Celebrity portrait photographer Jay Brooks' graphic, cinematic style and atmospheric lighting have made him a popular choice across the worlds of film, television and theatre producing key art and promotional imagery for Netflix, Amazon, Sky, HBO, Discovery and The BBC. Continue reading to find out about Jays' projects and inspirations.
What inspires you?
It can be anything really and very often it’s not photography. Film, music, art, looking out of the window of a bus. Some of my best ideas often appear quite randomly when I’m gazing and in-between places. I love looking at painting too, I can easily spend a whole day in the National Portrait Gallery. Maybe because it’s one step away from photography that I feel inspired but it still leaves enough room for me to interpret it in my own way.
Gentleman Jack - BBC © Jay Brooks
Gentleman Jack - BBC © Jay Brooks
What was your career path? How did you get from being an aspiring photographer to doing it full time, for a living?
I actually studied film and theatre set design. I always imagined I would work for Ridley Scott designing elaborate sets for films like Bladerunner. It didn’t really work out that way but my college had an amazing darkroom which was woefully underused. I loved it in there and that’s when the thought first crossed my mind. I started assisting while I finished off my degree and then as soon as I left I became a full-time assistant for about 4 years.
My years at art college had left me lots of creative friends from all the other disciplines.
Fashion designers, directors, interior designers, architects sooner or later they all needed photography and I was only too pleased to build up my portfolio.
From there I started shooting mostly musicians for magazines like Melody Maker, NME, MixMag etc. That eventually lead to actors and more film related work which is where we are today.
Which photographers influenced you, and how did they influence your thinking, photographing, and career path?
Obviously the classics like Irving Penn, Richard Avedon and Man Ray but coming from a set design background I am always drawn to photographs that have a strong sense of narrative. Cinematic images that look like they have a before and after and we just happened to drop in at this point. I love Philip Lorca DiCorsia, Guy Bourdin, Angus McBean, Brian Griffin. When I started out I was always trying to invent surreal little scenarios to put the bands in. I always storyboard my ideas in a sketchbook as though they are little films. I think that’s what lead me on to eventually shooting for the entertainment industry.
Ricky Gervais - © Jay Brooks
Ricky Gervais - © Jay Brooks
How would you describe your style?
Environmental portraits, I guess. Very often these days we are fulfilling a clients brief but when I can I always want to heighten reality and I want people to look good. I don’t really do gritty realism; I have tried but I always end up cleaning it up!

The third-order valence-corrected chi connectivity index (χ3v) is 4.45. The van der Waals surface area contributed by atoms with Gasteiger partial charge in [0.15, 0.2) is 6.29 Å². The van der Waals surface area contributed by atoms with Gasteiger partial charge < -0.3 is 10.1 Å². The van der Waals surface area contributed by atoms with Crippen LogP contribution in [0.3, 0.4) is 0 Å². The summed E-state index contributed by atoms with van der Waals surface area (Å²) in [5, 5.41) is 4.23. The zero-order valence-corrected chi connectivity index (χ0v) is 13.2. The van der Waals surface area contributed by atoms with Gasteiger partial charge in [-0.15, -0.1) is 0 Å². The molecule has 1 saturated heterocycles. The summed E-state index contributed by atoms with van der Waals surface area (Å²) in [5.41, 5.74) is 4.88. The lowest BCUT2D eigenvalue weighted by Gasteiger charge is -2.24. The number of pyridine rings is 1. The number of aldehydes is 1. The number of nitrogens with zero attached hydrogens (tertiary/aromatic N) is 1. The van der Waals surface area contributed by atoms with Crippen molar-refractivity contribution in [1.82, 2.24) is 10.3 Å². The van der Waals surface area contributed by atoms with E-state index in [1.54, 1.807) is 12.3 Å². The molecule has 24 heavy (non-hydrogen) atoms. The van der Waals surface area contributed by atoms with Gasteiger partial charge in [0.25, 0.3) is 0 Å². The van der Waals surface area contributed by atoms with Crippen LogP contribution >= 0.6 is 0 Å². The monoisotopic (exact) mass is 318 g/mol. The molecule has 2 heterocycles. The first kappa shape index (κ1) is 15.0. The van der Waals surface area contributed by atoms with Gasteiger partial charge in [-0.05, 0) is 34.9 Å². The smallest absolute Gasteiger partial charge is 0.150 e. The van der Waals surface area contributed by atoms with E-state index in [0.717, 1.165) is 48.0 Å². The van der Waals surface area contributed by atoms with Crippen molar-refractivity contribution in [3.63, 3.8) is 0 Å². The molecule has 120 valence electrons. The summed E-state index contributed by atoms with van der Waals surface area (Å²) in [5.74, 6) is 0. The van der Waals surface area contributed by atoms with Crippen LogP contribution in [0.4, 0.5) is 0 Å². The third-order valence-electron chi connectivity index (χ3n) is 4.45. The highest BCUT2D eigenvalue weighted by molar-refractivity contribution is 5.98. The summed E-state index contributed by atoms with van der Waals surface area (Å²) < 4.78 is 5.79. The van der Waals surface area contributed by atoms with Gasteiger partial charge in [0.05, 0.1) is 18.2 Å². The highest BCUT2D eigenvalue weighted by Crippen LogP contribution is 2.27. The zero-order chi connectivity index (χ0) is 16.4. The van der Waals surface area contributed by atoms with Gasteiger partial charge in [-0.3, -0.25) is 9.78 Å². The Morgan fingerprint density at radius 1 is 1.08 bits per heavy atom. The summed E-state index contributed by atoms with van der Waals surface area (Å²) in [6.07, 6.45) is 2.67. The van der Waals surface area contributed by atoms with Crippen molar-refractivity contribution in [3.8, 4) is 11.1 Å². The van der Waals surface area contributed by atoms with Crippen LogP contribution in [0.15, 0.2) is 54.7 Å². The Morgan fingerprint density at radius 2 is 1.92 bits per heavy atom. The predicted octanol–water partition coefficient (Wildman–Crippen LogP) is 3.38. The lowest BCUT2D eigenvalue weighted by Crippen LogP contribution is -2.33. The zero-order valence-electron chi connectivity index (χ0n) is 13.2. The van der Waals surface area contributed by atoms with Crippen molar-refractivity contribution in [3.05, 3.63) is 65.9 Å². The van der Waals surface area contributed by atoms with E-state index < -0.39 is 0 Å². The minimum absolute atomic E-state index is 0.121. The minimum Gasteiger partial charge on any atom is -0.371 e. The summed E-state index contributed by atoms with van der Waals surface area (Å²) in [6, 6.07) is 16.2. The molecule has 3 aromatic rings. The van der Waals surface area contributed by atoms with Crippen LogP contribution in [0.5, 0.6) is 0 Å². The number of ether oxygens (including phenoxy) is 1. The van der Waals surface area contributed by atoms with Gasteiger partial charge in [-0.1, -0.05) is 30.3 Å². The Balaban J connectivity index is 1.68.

I light pretty much everything and very rarely shoot daylight. Beautiful though it is, it is just not practical in the situations I regularly find myself. Backstage on a film set with 20 mins means I can’t be waiting for the right light, I have to bring it!
I love seeing a bit beyond the edges of the subject too.
Even if we shoot on seamless we often frame wider so we can see some of the room behind. My ideal portrait would be a landscape image of a subject within an environment that compliments but elevates them.
How long have you been involved with The Last Kingdom?
The Last Kingdom - Netflix © Jay Brooks
I have shot the Key Art for The Last Kingdom in Budapest for the last 3 seasons.
It usually involves a very specific lighting brief as our shoot will often need to be blended with some CGI and some background plates for the final piece.
We often shoot the principal actors for key art in the morning and then spend the afternoon shooting bits of sets and various extras.
I actually really enjoy breaking down the brief to get the lighting just right to bring all the elements together.
What are your essential tools?
I’m not really a kit geek. I have to admit I do love my Phase One XF camera. It takes a little more time to shoot with than a conventional DSLR but the results are outstanding. There’s just something to that medium format depth and quality I don’t find elsewhere. Lighting wise it's whatever best achieves the look I am aiming for. I often think if you rely too much on the effect one bit of kit gives you then your look really is easily achievable by anyone else who uses it. Far better to rely on personal things that can’t be bought or saved as Photoshop actions. Things like being able to relax a subject, a dark sense of humour, storytelling or a sense of the absurd can have a greater effect on the images than any kit could.
It's a Sin - Channel 4 © Jay Brooks
It's a Sin - Channel 4 © Jay Brooks
Do you have a favourite all-time photograph?